by Ash Bruxvoort
In a short conversation with Patty Edelburg it is easy to tell that she is a dynamic leader with a long-term vision. She’s a leader in food and agriculture and has served in a variety of roles in Wisconsin Farmers Union and USDA FSA. Now, she will bring her range of skills and knowledge to the National Farmers Union as Vice President. She was elected this March at the National Farmers Union Convention in Kansas City.
Patty first became involved with the Farmers Union in 1998, when she became Membership Services Coordinator for the Wisconsin Farmers Union. She served 12 years on the Wisconsin Farmers Union board and stepped down in 2016 to serve as the FSA Wisconsin State Executive Director. She says while her time at FSA was short due to administration changes, she was able to gain a better understanding of the ins and outs of administering farm policy. She served on Wisconsin’s state FSA committee for six years before she was appointed to lead the agency by the U.S. Secretary of Agriculture.
A New Voice and Perspective
Patty is a fifth generation farmer, but that doesn’t mean her journey to her own farm was simple. She saw her parents lose their farm during the mid-90’s. In 2008, Patty and her husband bought their own farm after 10 years of searching, being turned down by bankers and told they would never make it. They now milk 120 registered Holsteins on 450 acres of land growing corn and alfalfa mainly for feed. She says this is a pretty average size dairy farm in Wisconsin.
Patty is not the first woman serving as Vice President. Claudia Svarsted served in the role for many years. Patty says she brings a unique voice because she is a woman and working farmer.
“I fell in love with Farmers Union because they portrayed hope for so many family farmers that are trying to follow their dreams. I want to continue the conversation on how we can stop the bleeding in rural America,” she said during her nomination speech at the National Farmers Union Convention in March. “We are in debt up to our ears with no end in sight. Up until recently, I didn’t understand my dad, I was angry actually when he said ‘no child of mine will ever run this farm’ and sold it. But I realize now my parents had no choice but to sell. Like so many of the family farms that are forced to sell because the markets can’t support their operation any longer.”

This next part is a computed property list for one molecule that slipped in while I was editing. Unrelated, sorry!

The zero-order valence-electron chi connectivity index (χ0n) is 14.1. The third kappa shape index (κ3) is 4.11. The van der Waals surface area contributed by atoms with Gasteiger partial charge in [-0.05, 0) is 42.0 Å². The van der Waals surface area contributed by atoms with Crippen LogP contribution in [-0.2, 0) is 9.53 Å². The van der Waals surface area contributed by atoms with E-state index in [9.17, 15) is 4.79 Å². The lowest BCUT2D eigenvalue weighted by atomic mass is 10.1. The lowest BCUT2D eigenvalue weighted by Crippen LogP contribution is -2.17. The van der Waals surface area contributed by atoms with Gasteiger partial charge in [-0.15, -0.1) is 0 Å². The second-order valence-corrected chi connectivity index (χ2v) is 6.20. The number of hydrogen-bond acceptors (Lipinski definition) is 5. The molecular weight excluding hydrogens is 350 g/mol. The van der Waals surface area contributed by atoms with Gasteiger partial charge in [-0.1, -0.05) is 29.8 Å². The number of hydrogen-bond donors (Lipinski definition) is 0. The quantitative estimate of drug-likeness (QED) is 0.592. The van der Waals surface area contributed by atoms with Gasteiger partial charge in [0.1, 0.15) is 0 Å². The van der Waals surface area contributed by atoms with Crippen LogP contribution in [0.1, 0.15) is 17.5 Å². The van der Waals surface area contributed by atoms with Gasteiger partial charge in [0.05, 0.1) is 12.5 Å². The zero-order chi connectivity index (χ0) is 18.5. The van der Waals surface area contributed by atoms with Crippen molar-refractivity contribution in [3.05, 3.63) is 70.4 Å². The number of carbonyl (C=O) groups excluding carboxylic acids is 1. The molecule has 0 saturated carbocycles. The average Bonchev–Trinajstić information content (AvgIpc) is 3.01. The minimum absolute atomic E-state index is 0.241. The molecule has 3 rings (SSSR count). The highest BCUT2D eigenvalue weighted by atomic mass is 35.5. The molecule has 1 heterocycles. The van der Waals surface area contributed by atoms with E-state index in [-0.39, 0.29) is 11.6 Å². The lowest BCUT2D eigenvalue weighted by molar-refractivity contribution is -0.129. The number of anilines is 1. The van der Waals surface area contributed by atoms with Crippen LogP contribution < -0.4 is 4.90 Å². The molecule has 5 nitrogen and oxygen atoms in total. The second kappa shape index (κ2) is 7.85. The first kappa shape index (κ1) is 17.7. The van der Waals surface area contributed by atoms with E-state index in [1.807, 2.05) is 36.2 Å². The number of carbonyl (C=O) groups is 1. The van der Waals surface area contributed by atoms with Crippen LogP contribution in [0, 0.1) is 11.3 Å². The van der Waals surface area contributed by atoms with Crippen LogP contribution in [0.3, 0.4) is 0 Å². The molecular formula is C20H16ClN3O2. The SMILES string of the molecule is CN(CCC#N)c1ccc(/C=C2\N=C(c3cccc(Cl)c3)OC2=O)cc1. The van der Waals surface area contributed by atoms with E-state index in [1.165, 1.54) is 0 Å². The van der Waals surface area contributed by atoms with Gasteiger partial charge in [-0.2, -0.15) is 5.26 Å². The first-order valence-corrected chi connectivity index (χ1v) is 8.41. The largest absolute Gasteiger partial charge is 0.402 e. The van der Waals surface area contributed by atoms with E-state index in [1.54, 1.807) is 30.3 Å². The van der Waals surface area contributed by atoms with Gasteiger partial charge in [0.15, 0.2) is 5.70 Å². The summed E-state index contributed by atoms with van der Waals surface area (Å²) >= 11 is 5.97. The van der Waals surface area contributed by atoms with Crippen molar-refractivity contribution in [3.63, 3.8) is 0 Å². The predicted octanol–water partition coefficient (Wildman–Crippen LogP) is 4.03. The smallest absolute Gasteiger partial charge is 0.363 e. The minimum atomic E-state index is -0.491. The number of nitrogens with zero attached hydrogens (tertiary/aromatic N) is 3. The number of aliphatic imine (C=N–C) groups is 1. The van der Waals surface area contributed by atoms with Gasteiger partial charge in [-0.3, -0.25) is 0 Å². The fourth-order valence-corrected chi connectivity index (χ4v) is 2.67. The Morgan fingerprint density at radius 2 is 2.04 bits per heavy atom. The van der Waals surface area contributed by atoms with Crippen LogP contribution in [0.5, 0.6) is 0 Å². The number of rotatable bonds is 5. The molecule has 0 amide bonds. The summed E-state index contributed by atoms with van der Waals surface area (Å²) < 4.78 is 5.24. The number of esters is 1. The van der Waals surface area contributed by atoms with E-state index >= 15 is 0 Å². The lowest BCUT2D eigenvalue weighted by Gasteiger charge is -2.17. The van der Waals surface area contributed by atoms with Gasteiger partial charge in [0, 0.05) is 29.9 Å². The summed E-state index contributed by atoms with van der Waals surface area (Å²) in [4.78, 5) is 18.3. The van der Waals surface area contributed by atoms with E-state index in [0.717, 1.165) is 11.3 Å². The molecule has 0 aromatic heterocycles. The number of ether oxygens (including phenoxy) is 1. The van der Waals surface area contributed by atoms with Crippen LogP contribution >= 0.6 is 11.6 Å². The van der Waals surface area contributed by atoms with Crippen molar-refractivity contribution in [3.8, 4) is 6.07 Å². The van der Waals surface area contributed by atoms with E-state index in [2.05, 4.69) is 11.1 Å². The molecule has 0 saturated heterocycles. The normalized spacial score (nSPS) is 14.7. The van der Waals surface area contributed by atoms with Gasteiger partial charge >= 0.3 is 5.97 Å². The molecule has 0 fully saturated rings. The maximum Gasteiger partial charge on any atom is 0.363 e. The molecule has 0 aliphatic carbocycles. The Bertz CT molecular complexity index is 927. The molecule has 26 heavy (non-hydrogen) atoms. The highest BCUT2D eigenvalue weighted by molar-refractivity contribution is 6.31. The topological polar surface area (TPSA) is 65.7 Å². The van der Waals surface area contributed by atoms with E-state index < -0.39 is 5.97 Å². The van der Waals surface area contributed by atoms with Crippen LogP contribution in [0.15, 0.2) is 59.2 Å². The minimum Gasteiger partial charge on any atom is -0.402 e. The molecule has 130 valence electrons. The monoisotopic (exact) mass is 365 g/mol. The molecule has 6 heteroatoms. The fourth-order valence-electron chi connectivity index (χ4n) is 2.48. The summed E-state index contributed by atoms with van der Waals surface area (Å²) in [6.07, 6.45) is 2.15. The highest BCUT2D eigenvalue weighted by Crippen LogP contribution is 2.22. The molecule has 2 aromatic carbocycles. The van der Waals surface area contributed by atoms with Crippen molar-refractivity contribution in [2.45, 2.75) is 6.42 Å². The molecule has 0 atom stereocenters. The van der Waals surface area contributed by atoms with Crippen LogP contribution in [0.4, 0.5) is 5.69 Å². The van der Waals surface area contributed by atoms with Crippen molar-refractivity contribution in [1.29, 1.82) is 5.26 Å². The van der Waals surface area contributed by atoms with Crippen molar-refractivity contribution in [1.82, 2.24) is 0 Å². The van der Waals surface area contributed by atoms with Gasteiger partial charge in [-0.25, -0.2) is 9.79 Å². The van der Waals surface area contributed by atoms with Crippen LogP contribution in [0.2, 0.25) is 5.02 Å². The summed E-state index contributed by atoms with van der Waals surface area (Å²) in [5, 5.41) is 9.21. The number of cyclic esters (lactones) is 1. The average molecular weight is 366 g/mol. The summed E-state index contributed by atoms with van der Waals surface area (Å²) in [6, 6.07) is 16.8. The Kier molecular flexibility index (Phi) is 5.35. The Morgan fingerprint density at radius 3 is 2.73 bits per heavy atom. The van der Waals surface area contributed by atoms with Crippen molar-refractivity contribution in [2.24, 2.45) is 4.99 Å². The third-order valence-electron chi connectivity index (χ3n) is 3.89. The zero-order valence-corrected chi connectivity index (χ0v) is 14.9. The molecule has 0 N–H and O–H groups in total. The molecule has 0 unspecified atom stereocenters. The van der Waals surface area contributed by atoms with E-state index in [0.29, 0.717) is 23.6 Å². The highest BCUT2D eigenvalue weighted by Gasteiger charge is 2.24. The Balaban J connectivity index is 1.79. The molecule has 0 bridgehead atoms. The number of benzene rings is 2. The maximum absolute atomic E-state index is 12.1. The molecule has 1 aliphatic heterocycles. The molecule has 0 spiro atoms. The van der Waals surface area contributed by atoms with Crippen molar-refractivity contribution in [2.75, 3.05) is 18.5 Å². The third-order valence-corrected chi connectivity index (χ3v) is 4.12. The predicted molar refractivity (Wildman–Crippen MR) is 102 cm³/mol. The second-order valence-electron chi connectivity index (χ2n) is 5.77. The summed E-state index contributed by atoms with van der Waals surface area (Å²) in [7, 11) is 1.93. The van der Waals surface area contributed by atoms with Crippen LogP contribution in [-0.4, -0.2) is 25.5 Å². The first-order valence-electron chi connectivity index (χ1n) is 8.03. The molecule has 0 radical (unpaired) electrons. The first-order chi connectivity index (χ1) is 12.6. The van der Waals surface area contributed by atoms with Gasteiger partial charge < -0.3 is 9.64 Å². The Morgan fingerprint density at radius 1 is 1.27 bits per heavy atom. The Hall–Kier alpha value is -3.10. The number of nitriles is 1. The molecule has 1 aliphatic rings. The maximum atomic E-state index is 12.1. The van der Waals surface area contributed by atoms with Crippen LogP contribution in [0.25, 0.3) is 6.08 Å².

Building a Strong Farmers Union
Patty encourages more women to stand up, share their stories, and lend their voice to shaping the future of agriculture. As a young leader in agriculture, she says she thinks it is important for children and younger generations to see diverse leadership in the industry.
Farmers Union members are able to help shape the Farm Bill and give input on farm policy. In order for that policy to truly benefit farmers, greater diversity in the Farmers Union and in leadership is necessary. Patty is one of three women on the Farmers Union board now. Until recently, Heidi Secord of the Pennsylvania Farmers Union served as the only woman on the National Farmers Union board. In addition to Patty, this year Charlotte Smith from Northwest Farmers Union was elected to the board. While three women on the twenty-five member board is a significant shift in diversity of the organization, Patty points out that she is the only woman who can vote. This is because Pennsylvania Farmers Union and Northwest Farmers Union are charter chapters, or don’t meet the state membership requirements necessary to earn a vote. These women are able to bring their voice and opinion to the table, but are still not equal to many men on the board with strong state Farmers Union membership.
“We need to continue to create programs to help grow our membership, especially in states where they rely solely on membership to survive,” said Patty in her nomination speech. “We need to continue to grow our established insurance programs and continue to find ways to expand them. We need to continue to grow and expand programs that will bring in younger members.”
Advancing Women’s Leadership
WFAN loves partnering with National Farmers Union and was happy to bring Plate to Politics and Vote Run Lead training to more than 90 women at the National Farmers Union Women’s Conference in January. Many of these women are already incredible leaders in Farmers Union. There are women leading at all levels of the Farmers Union.
We believe that the strength and future of the National Farmers Union is in the voices of those women. After the Plate to Politics break-out discussions, we heard from so many women excited about ramping up their leadership and taking on leadership positions within Farmers Union and their communities.
We are happy to work with National Farmers Union to help advance the role of women in the organization. We have partnered with Farmers Union chapters across the country to bring women to Plate to Politics workshops and we will continue to work together to diversify the leadership of the organization.